Go West, Young Man!
There are certain expectations people have when you’re the editor of a website renowned for its Canadian travel content. Chief among those expectations is that you’ve travelled the Great White North from coast to coast to coast. And I have—with two exceptions, that is. Somehow in my cross-Canada meanderings, I’ve never made it past the Prairies; something that I’ve always explained away (only half-jokingly) that I love Saskatoon so much that I forget to keep heading west after I hit the Saskatchewan River. That all changed earlier this year, when I made a vow to finish my circuit of all 10 provinces in high-style: a flight to Vancouver from my home base in Toronto (strategically bypassing the distractions of Saskatoon), followed by the adventure of a lifetime: travelling in GoldLeaf Service onboard the legendary luxury train, Rocky Mountaineer. In one fell swoop, I’d tick both British Columbia and Alberta off of my Great Canadian travel list, while being treated to some of the best service—and cuisine—this great country of ours has to offer.
My “First Passage to the West”—Literally
Not one for early morning starts (especially after you take into account the three-hour time difference between Vancouver and Toronto), I wasn’t exactly expecting to be bright-eyed and bushy-tailed for the 7:30AM departure for the “First Passage to the West” route from Rocky Mountaineer’s Vancouver terminal. Nevertheless, setting foot inside the station, with the sun filtering through the floor-to-ceiling windows and the air positively buzzing with laughter, was the equivalent to taking that first energizing sip of coffee. There’s a tangible atmosphere of excitement in the room, which builds to a crescendo with the initial commanding blasts from Rocky Mountaineer’s resident bagpiper. Follow that up with a walk down the red carpet to board the train, a welcome toast, and a wave goodbye from the Vancouver staff as you pull out of station, and you’ve got a send-off to remember.
The View from Here
Pulling out of Vancouver, the GoldLeaf Service coach’s bi-level, glass-dome roof is a mild curiosity; a fun feature that simply allows you to bask in the glorious sunlight streaming overhead. You only begin to realize the full potential of the dome’s unbroken sightlines upon entering B.C.’s Fraser Valley. Blink, and you’re suddenly in the midst of low-lying foothills blanketed in a lush, verdant green, dappled in darker shades as the clouds pack ever tighter against the wall of the Canadian Rockies to the east. Along this stretch of the journey, you’re travelling along the rift carved by the mighty Fraser River itself, with the rock rising ever more steeply on either side—a magnificent spectacle to witness from the comfort of your seat, craning your neck higher and higher until the jagged peaks loom directly overhead.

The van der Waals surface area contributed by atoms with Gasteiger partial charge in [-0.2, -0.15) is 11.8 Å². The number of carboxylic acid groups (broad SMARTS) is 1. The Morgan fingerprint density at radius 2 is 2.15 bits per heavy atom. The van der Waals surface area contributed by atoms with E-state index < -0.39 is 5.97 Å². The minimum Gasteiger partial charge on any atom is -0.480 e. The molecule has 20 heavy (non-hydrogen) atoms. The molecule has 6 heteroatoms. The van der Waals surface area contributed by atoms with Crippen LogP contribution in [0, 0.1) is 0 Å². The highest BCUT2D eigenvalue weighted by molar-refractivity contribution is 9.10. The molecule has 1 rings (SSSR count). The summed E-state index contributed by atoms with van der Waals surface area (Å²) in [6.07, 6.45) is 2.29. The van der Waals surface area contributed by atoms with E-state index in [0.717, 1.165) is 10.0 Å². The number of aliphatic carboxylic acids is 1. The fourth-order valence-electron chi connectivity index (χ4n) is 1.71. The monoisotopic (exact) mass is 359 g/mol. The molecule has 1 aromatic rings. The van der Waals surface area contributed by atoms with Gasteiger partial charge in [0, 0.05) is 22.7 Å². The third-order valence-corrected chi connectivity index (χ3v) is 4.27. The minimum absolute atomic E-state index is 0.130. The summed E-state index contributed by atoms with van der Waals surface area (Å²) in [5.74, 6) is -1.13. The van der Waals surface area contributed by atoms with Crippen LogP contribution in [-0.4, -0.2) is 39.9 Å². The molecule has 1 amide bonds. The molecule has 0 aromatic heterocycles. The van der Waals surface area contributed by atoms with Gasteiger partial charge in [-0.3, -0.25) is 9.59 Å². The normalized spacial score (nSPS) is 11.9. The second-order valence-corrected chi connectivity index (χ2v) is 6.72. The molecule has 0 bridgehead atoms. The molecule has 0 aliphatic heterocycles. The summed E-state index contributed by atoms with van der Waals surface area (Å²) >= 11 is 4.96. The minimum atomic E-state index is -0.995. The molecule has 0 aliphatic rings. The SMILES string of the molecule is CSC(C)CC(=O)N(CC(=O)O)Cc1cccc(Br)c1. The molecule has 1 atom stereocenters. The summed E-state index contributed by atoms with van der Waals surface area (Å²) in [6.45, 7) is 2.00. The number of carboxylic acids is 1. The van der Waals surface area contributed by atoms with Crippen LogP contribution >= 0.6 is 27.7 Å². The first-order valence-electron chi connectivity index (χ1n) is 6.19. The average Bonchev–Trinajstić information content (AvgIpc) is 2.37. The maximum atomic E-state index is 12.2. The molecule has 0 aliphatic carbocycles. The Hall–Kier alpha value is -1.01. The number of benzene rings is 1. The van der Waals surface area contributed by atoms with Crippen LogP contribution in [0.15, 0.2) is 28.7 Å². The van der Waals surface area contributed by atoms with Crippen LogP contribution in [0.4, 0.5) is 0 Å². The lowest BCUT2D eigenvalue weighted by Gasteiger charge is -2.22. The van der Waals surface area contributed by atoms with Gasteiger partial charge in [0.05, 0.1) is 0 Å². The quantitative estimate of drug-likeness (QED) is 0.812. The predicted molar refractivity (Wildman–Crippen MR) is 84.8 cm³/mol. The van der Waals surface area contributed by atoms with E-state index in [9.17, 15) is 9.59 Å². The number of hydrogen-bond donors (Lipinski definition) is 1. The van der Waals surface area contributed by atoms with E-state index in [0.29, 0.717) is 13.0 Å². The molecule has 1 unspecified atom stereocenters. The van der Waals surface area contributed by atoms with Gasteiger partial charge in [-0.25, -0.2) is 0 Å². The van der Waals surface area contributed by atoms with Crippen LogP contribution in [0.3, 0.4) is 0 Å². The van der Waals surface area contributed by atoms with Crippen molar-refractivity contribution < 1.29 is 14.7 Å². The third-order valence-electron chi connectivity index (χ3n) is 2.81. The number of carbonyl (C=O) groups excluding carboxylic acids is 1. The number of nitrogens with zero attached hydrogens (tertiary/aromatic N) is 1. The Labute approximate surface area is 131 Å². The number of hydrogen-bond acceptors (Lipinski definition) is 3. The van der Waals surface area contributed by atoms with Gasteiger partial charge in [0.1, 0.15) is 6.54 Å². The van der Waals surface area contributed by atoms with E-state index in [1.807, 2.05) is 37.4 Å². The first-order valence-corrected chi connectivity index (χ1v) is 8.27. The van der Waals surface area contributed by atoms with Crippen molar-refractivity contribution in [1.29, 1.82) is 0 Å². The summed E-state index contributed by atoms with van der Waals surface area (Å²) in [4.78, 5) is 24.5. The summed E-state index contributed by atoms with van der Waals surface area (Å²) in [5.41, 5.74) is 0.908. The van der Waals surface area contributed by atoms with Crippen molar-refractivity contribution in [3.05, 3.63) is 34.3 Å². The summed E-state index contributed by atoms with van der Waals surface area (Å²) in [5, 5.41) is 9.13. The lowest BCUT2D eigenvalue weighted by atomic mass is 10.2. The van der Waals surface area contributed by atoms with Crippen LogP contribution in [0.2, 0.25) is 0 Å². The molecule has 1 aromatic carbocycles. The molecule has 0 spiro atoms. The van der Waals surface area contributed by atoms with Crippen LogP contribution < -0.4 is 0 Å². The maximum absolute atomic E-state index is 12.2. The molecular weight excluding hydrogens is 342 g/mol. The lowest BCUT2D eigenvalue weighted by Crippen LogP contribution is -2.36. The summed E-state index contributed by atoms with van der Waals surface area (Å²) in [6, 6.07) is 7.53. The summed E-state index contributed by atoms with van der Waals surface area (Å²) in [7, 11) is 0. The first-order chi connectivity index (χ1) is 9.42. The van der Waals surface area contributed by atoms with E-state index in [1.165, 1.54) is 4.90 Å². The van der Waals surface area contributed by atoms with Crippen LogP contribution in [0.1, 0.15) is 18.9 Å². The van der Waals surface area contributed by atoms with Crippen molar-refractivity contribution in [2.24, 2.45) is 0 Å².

On the second day’s approach to Lake Louise station, one of the Hosts shared the legend of “The Boss”—a notoriously large grizzly known to frequent this particular stretch of track. This mammoth specimen has actually been tagged by Banff National Park staff to alert any potential passers-by to his, shall we say… Territorial nature.
With only 10 minutes to go before pulling into station, I’d given up hope of glimpsing a grizzly—let alone “The Boss.” Almost as if on cue, the voice of one of the Hosts came over the coach’s sound system, hardened with a note of urgency. “We have a bear sighting on the left-hand side!”
Cue the mad scramble for my camera, and an Olympian leap down the spiral staircase to the lower-level outdoor viewing platform. Heart racing, I scanned the shadows in between the dense pines for any sign of the beast—but I needn’t have bothered. There he was, plain as day, trudging through the slushy snow that borders the track and the forest, completely unfazed by the fact that several hundred pairs of eyes were now trained on his shaggy hide. Although we later learned this wasn’t the Boss of lore (he wasn’t tagged, for one thing), nothing could diminish the thrill of seeing one of Canada’s most magnificent creatures in its natural habitat—and capturing it on camera.